The DSM V (Diagnostic and Statistical Manual of Mental Disorder) is likely to be published in May 2013 and there have been large changes to the content from the previous manual. All the neurodevelopmental conditions have been removed except autistic spectrum disorder. Perhaps this is statement of the times that as our understanding of psychological conditions improve we are finding that there is some kind of neurological basis even if extremely subtle. Therefore, the barriers between neurology and psychiatry will perhaps dissolve and the two specialities will combine to become either a speciality of its own, (e.g neuropsychiatry) or they both may go on to fall under just neurology.

Recent studies looking at the imaging of the brain of autistic patients show scrambled connections in the Limbic system between the amygdala and the hippocampus. Whether this explains the aetiology or some of the clinical features of the condition are unclear. As our understanding of neurology improves, especially our understanding of the neurology of conscious thought and personality perhaps there will be a much better understanding of Autistic Spectrum disorder.

Genetically, we may find the specific loci for the genes that predispose autism. However, this carries with it the ethical dilemma about prenatal testing for autism and termination.

Summary

Autism has an extremely short history in medicine. It is amazing to think how the condition has transformed from just a word used by Bleuler to describe schizophrenia into a household name. April marks National Autistic Awareness month in America. There have been plenty references to the condition in books and films; despite sometimes lacking accuracy of the condition, it improves the awareness of the condition. Hopefully awareness helps increase education about the disease and therefore decreases the stigmatisation of autistic child and family.

Bibliography

 

American Psychiatric Association. (2000). Diagnostic and statistical manual of mental disorders (4th ed., text rev.). Washington, DC

 

Asperger, H. (1944). Die ‘aunstisehen Psychopathen’ im Kindesalter. Archiv fur psychiatrie und Nervenkrankheiten117,76-136.

Deer B. Secrets of the MMR scare: how the case against the MMR vaccine was fixed. BMJ2011;342:c5347.

 

Brian Deer. (2011). Andrew Wakefield and MMR. The Lancet scandal. Retrieved 15 January 2011, from http://briandeer.com/mmr-lancet.htm.

 

Feinstein (2010) History of Autism: Conversations with the Pioneers. Wiley-Blackwell. 16, 54-65

 

Godlee et al. (2011). Wakefield’s article linking to MMR vaccine and autism was fraudulent BMJ 2011; 342:c7452

Houston R, Frith U (2000) Autism in History: the Case of Hugh Blair of Borgue. Blackwell, Oxford Autism and Develop Disease 19:185–212 51.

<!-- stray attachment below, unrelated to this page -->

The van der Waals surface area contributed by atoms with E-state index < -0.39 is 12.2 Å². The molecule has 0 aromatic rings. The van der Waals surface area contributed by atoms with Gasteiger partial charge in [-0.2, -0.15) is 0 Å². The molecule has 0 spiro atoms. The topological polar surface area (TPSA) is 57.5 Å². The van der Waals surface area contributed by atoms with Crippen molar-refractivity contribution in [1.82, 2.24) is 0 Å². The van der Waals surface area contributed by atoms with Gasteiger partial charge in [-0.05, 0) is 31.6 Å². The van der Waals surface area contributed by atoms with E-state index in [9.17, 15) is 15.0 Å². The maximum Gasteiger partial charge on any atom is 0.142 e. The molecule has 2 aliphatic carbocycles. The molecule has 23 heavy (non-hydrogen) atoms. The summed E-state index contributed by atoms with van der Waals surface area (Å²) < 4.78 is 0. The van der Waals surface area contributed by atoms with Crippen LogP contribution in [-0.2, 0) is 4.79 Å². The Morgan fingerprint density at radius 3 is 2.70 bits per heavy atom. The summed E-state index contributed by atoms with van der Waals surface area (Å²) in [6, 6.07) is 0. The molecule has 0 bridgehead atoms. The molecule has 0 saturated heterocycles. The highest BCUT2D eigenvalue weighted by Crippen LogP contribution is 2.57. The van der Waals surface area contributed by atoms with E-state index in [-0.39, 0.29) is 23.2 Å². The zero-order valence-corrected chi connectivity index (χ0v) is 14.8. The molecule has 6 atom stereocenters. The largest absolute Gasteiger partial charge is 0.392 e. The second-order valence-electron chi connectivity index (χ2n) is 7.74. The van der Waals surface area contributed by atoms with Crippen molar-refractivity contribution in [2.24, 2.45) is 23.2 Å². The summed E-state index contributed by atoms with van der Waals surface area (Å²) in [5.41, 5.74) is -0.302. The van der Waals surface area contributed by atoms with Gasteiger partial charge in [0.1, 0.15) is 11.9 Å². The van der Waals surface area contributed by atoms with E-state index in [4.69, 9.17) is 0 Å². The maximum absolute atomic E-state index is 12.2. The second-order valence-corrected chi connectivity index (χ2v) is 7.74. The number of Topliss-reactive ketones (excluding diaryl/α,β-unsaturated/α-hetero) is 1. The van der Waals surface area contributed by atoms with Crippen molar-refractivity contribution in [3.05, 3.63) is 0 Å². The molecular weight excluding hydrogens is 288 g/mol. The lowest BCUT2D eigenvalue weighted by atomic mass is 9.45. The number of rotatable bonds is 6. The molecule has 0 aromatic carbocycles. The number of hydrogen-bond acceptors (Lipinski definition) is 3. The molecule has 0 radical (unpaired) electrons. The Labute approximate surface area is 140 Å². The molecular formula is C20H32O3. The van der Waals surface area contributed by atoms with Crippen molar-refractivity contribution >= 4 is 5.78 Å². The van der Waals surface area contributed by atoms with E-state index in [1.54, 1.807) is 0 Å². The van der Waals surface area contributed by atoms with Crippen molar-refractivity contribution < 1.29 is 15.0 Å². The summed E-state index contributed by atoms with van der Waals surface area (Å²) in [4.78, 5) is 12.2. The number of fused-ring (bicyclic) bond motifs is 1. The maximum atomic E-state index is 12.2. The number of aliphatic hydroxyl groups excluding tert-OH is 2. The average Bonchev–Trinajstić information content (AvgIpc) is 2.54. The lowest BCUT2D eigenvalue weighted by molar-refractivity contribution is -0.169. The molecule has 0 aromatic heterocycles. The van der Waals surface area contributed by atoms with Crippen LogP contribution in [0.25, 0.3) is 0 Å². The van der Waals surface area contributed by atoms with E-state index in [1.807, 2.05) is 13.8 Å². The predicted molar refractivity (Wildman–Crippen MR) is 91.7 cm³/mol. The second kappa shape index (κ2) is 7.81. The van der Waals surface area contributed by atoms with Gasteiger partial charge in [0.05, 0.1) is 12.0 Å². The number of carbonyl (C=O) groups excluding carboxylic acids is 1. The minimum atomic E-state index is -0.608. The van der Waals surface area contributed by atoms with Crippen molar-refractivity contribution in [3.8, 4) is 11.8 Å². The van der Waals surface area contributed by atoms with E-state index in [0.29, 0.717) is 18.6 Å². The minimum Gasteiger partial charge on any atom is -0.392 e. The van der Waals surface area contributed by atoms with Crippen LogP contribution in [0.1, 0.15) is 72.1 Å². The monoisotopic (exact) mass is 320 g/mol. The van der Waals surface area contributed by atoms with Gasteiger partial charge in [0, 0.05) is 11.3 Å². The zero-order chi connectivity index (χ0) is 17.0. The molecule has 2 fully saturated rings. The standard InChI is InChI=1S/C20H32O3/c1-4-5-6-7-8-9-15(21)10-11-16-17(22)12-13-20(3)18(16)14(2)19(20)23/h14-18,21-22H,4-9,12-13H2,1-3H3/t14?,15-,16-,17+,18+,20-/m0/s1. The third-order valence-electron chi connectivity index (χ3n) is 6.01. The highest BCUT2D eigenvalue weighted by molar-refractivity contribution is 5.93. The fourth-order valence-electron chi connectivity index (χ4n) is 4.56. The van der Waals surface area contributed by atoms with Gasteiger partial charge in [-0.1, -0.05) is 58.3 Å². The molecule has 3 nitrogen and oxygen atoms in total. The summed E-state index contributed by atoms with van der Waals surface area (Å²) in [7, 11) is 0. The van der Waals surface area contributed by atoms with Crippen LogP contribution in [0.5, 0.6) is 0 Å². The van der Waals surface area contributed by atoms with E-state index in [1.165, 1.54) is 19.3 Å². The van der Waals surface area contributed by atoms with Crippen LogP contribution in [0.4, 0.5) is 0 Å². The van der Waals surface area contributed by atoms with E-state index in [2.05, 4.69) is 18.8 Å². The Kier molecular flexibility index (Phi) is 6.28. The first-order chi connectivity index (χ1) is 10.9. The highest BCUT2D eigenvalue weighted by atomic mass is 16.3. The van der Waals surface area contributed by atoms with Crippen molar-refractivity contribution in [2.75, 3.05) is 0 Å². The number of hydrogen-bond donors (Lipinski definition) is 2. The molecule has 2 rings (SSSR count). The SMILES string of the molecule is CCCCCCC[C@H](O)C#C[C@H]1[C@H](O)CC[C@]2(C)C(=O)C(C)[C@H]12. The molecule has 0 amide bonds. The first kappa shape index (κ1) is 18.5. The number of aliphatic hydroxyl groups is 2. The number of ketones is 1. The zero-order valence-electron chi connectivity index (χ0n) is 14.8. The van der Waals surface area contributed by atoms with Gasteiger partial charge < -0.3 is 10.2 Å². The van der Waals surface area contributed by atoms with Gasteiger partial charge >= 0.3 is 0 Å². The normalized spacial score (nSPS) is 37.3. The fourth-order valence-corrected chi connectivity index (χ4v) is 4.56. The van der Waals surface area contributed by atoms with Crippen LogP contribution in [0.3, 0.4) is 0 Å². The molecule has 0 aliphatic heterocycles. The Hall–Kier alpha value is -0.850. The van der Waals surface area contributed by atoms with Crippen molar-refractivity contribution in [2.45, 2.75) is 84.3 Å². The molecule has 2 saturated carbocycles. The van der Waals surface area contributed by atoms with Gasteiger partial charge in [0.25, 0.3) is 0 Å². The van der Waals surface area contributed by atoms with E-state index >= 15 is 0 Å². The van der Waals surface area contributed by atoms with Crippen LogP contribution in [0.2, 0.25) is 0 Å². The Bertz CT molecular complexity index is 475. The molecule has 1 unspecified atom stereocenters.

Lyons V, Fitzgerald M (2005) Asperger Syndrome: Gift or Curse. Nova Science. p. 273

 

Leon Eisenberg, Leo Kanner (1943-55) Childhood Schizophrenia Symposium, 1955. 6. Early Infantile Autism

 

Lowrey LG (1944) Psychiatry for children with severe early global deprivation. J Child

Psychol Psychiatry 40:537–549

 

Kanner, L. (1943) Autistic disturbances of affective contact. Nervous Child, 2, 217-50

 

Neumärker K.-J. (2005) Leo Kanner: his years in Berlin, (1906-1924). The roots of Autistic Disorder. History of Psychiatry, 14/2. 205-218

 

Peltola H, Patja A, Leinikki P, Valle M, Davidkin I and Paunio M. No evidence for measles, mumps, and rubella vaccine-associated inflammatory bowel disease or autism in a 14-year prospective study. The Lancet 1998, 351, 1327-8.

 

Pollak, R (1997) The Creation of Dr B. The Biography of Bruno Bettelheim

 

Transcripts of hearings of fitness to practise panel (misconduct) in the case of Wakefield, Walker-Smith, and Murch, 16 July 2007 to 24 May 2010. GMC; 2010.

 

 

Unknown Author. (25 July 1960). Medicine: The Child is Father. Time magazine. http://www.time.com/time/magazine/article/0,9171,826528,00.html. Retrieved 15/01/11

 

Utah Frith 1991 Autism and Asperger’s syndrome. Cambridge, England: Cambridge University Press, 38.

 

Wakefield AJ, Murch SH, Anthony A, Linnell, Casson DM, Malik M, et al. Ileal lymphoid nodular hyperplasia, non-specific colitis, and pervasive developmental disorder in children [retracted]. Lancet1998;351:637-41.

 

Watchell et al. ECT for self-injury in an autistic boy. Europ Child & Adolescent Psych 18(7):458-63 (2009)

 

Van Krevelen, D. Arn & Kuipers, C. The psychopathology of autistic psychopathy. Acta Paedopsychiatrica, 1962, 28, 22-31

 

Wing. L (1981) Asperger’s syndrome: A clinical account. Cambridge University Press 11. 115-129

Wolff, S. & Barlow, A. (1979). Schizoid personality in childhood: a comparative study of scizoid, autistic and normal children. Journal of Child Psychology and Psychiatry 20, 29-46.